Even champions need to seek out redemption sometimes.
Stanley Biwott was in the final stretches of the Rio Olympic marathon when he couldn’t go any farther. The special water that had been made for him — a sugary mix — had been confused with that of fellow Kenyan Wesley Korir. “It was tasting [like] citrus,” he said Friday, as he prepared to defend his New York City Marathon title.
For finely-tuned running machines, both of whom were among the leaders, the swap was enough to short-circuit the whole system; the stomach pain, he said, was intolerable. And so Biwott did what he’d never done before in a competitive race: He dropped out. Korir did, too.
“It was a mistake,” Biwott said of the swap. “I was ready for the Olympics and also I’m ready for New York . . . As the defending champion, I’m proud to be back. I don’t have pressure because I’ve trained good for the race.”
Biwott, 30, is the favorite in the men’s race, which kicks off Sunday morning. He took first last year, in 2:10:34, and had the best performance of his career this year at the London Marathon, which he won in a personal record of 2:03:51.
The women’s defending champion, Kenyan Mary Keitany, won in in 2:24.25 last year. A win this weekend would be her third straight, a feat that hasn’t been accomplished since Norway’s Grete Waitz won five straight, ending in 1986. (Waitz won nine New York City marathons, the most of any runner)
“Winning on a course like this is not easy,” Keitany said. “I mean to try my best. My training has been going well, so I think I’m going to try my best, and if it’s to win the third one, I think that would be good to me.”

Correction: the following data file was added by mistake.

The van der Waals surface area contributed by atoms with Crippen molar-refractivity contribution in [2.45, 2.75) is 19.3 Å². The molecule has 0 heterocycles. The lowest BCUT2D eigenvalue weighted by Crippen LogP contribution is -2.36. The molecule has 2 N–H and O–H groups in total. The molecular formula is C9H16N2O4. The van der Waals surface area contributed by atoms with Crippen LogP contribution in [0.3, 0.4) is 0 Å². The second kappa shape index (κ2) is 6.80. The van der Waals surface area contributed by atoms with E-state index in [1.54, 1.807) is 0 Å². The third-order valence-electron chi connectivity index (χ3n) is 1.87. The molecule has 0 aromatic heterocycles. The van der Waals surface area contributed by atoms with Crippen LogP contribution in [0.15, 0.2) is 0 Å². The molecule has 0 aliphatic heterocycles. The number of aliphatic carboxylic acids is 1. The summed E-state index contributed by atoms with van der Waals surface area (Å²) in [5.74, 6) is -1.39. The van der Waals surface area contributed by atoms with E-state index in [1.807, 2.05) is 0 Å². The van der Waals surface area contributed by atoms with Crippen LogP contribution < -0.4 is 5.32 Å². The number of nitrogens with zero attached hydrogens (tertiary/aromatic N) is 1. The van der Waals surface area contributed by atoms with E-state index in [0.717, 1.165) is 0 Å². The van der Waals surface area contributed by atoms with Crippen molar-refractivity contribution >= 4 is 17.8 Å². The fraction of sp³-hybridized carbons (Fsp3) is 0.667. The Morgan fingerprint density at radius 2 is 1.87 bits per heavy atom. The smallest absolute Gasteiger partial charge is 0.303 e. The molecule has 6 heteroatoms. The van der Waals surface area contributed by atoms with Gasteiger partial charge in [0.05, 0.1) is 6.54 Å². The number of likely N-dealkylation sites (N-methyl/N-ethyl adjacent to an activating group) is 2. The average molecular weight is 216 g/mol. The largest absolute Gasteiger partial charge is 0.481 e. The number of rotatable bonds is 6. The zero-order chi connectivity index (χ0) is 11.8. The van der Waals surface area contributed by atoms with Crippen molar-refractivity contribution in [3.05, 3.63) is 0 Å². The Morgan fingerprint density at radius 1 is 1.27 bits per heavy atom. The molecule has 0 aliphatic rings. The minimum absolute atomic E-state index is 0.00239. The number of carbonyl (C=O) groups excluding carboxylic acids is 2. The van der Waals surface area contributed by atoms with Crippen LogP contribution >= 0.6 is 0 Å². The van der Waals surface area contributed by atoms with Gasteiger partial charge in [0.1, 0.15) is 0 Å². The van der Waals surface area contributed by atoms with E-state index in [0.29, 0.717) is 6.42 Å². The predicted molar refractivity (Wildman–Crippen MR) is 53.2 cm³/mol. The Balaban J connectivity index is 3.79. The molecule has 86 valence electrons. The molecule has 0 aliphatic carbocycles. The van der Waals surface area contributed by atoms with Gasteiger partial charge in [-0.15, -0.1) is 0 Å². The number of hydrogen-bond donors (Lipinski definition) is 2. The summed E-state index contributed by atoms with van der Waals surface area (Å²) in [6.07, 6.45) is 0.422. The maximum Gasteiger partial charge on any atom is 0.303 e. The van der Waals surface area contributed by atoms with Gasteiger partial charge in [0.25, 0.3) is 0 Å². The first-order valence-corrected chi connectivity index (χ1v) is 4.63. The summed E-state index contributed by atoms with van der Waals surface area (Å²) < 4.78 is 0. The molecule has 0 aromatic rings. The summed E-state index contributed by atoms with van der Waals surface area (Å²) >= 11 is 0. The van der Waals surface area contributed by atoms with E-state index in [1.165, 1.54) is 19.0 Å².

Like Biwott, Keitany has her own hiccups to overcome. Sapped from a recent illness, she fell and finished ninth in the London Marathon in April and was left off the Kenyan Olympic team. Though extremely soft-spoken — it is often hard to hear her, even when she is close — she is a fierce athlete.
“I was very disappointed when I lost in London,” she said. “I wanted to go to the Olympics again, so I said ‘OK, let me just go to New York and defend my title.’ ”
The marathon presents a challenge of a different kind for Sally Kipyego, who, like Keitany, is one of only 33 professional female runners to make up the expected 50,000-plus participants on Sunday. A 2012 Olympic silver medalist in the 10,000 meters, she ran her first New York City marathon last year and didn’t finish.
“Sign me up for the next one; that’s the first thing I told my coach,” she said. “It didn’t discourage me. It just made me respect the distance a little bit more and it made me realize this isn’t a 10K . . . I’m a competitive athlete. I never race to just participate. No. I’m too competitive for that. I race to compete and win and be a factor.”